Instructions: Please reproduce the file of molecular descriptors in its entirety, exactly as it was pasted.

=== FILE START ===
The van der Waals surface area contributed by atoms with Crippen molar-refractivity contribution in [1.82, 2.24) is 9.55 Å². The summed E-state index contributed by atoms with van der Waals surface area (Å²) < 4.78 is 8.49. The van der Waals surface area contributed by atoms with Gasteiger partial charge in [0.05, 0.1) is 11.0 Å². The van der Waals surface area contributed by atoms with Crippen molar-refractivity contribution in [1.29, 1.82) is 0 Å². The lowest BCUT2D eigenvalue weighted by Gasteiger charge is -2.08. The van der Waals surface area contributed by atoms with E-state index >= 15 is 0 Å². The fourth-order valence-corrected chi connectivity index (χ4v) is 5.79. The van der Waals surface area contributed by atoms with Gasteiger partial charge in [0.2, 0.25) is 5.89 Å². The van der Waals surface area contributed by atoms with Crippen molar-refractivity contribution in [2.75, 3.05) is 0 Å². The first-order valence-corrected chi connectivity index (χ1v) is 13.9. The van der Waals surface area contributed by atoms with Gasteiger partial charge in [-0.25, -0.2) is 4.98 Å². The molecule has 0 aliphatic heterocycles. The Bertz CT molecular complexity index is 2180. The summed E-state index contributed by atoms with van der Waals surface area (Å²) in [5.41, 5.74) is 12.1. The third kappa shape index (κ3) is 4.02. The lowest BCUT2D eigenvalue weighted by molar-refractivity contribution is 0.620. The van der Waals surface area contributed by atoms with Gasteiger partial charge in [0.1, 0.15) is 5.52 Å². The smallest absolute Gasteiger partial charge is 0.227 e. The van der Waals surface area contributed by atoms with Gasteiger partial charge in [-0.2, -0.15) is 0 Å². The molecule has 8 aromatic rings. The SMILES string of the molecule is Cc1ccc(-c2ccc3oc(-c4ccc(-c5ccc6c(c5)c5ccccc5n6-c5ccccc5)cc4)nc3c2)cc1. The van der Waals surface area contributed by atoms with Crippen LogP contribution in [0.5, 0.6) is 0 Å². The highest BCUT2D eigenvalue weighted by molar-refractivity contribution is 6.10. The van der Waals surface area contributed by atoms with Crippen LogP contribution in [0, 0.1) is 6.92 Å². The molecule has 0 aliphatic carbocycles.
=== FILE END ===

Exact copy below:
The van der Waals surface area contributed by atoms with Crippen molar-refractivity contribution in [1.82, 2.24) is 9.55 Å². The summed E-state index contributed by atoms with van der Waals surface area (Å²) < 4.78 is 8.49. The van der Waals surface area contributed by atoms with Gasteiger partial charge in [0.05, 0.1) is 11.0 Å². The van der Waals surface area contributed by atoms with Crippen molar-refractivity contribution in [1.29, 1.82) is 0 Å². The lowest BCUT2D eigenvalue weighted by Gasteiger charge is -2.08. The van der Waals surface area contributed by atoms with E-state index >= 15 is 0 Å². The fourth-order valence-corrected chi connectivity index (χ4v) is 5.79. The van der Waals surface area contributed by atoms with Gasteiger partial charge in [0.2, 0.25) is 5.89 Å². The van der Waals surface area contributed by atoms with Crippen molar-refractivity contribution in [2.75, 3.05) is 0 Å². The first-order valence-corrected chi connectivity index (χ1v) is 13.9. The van der Waals surface area contributed by atoms with Gasteiger partial charge in [-0.25, -0.2) is 4.98 Å². The molecule has 0 aliphatic heterocycles. The Bertz CT molecular complexity index is 2180. The summed E-state index contributed by atoms with van der Waals surface area (Å²) in [5.41, 5.74) is 12.1. The third kappa shape index (κ3) is 4.02. The lowest BCUT2D eigenvalue weighted by molar-refractivity contribution is 0.620. The van der Waals surface area contributed by atoms with Gasteiger partial charge in [0.1, 0.15) is 5.52 Å². The smallest absolute Gasteiger partial charge is 0.227 e. The van der Waals surface area contributed by atoms with Gasteiger partial charge in [-0.2, -0.15) is 0 Å². The molecule has 8 aromatic rings. The SMILES string of the molecule is Cc1ccc(-c2ccc3oc(-c4ccc(-c5ccc6c(c5)c5ccccc5n6-c5ccccc5)cc4)nc3c2)cc1. The van der Waals surface area contributed by atoms with Crippen LogP contribution in [0.5, 0.6) is 0 Å². The highest BCUT2D eigenvalue weighted by molar-refractivity contribution is 6.10. The van der Waals surface area contributed by atoms with Crippen LogP contribution in [0, 0.1) is 6.92 Å². The molecule has 0 aliphatic carbocycles.